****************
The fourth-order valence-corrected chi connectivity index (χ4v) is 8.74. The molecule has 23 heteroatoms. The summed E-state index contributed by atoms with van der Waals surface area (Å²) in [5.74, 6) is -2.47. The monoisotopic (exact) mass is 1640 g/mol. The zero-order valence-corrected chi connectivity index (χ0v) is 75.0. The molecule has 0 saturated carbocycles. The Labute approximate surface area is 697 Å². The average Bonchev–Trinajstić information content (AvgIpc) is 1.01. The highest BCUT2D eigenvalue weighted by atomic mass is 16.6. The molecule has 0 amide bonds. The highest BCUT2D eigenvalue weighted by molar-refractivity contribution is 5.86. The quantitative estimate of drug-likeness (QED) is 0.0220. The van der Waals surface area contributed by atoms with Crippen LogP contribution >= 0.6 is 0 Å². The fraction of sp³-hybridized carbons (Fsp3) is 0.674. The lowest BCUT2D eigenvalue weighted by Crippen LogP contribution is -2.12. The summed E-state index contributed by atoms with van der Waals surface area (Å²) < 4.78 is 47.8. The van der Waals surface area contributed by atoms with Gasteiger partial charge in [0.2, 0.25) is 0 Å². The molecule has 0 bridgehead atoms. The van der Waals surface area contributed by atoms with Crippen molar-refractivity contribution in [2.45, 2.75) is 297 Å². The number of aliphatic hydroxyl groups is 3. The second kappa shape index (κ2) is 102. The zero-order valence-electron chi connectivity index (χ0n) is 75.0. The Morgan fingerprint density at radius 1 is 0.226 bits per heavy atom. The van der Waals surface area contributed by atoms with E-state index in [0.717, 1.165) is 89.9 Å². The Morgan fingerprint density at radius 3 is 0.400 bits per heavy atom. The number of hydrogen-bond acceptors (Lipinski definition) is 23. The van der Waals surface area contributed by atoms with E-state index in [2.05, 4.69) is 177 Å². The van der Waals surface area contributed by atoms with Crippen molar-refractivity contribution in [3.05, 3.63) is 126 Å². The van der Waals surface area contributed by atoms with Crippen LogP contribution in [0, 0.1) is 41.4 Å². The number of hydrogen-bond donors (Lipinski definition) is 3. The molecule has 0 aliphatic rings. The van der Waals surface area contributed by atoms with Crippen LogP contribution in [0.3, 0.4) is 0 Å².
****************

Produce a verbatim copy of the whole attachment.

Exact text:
The fourth-order valence-corrected chi connectivity index (χ4v) is 8.74. The molecule has 23 heteroatoms. The summed E-state index contributed by atoms with van der Waals surface area (Å²) in [5.74, 6) is -2.47. The monoisotopic (exact) mass is 1640 g/mol. The zero-order valence-corrected chi connectivity index (χ0v) is 75.0. The molecule has 0 saturated carbocycles. The Labute approximate surface area is 697 Å². The average Bonchev–Trinajstić information content (AvgIpc) is 1.01. The highest BCUT2D eigenvalue weighted by atomic mass is 16.6. The molecule has 0 amide bonds. The highest BCUT2D eigenvalue weighted by molar-refractivity contribution is 5.86. The quantitative estimate of drug-likeness (QED) is 0.0220. The van der Waals surface area contributed by atoms with Crippen LogP contribution >= 0.6 is 0 Å². The fraction of sp³-hybridized carbons (Fsp3) is 0.674. The lowest BCUT2D eigenvalue weighted by Crippen LogP contribution is -2.12. The summed E-state index contributed by atoms with van der Waals surface area (Å²) < 4.78 is 47.8. The van der Waals surface area contributed by atoms with Gasteiger partial charge in [0.2, 0.25) is 0 Å². The molecule has 0 bridgehead atoms. The van der Waals surface area contributed by atoms with Crippen molar-refractivity contribution in [2.45, 2.75) is 297 Å². The number of aliphatic hydroxyl groups is 3. The second kappa shape index (κ2) is 102. The zero-order valence-electron chi connectivity index (χ0n) is 75.0. The Morgan fingerprint density at radius 1 is 0.226 bits per heavy atom. The van der Waals surface area contributed by atoms with E-state index in [0.717, 1.165) is 89.9 Å². The Morgan fingerprint density at radius 3 is 0.400 bits per heavy atom. The number of hydrogen-bond acceptors (Lipinski definition) is 23. The van der Waals surface area contributed by atoms with E-state index in [2.05, 4.69) is 177 Å². The van der Waals surface area contributed by atoms with Crippen molar-refractivity contribution in [3.05, 3.63) is 126 Å². The van der Waals surface area contributed by atoms with Crippen LogP contribution in [0, 0.1) is 41.4 Å². The number of hydrogen-bond donors (Lipinski definition) is 3. The molecule has 0 aliphatic rings. The van der Waals surface area contributed by atoms with Crippen LogP contribution in [0.3, 0.4) is 0 Å².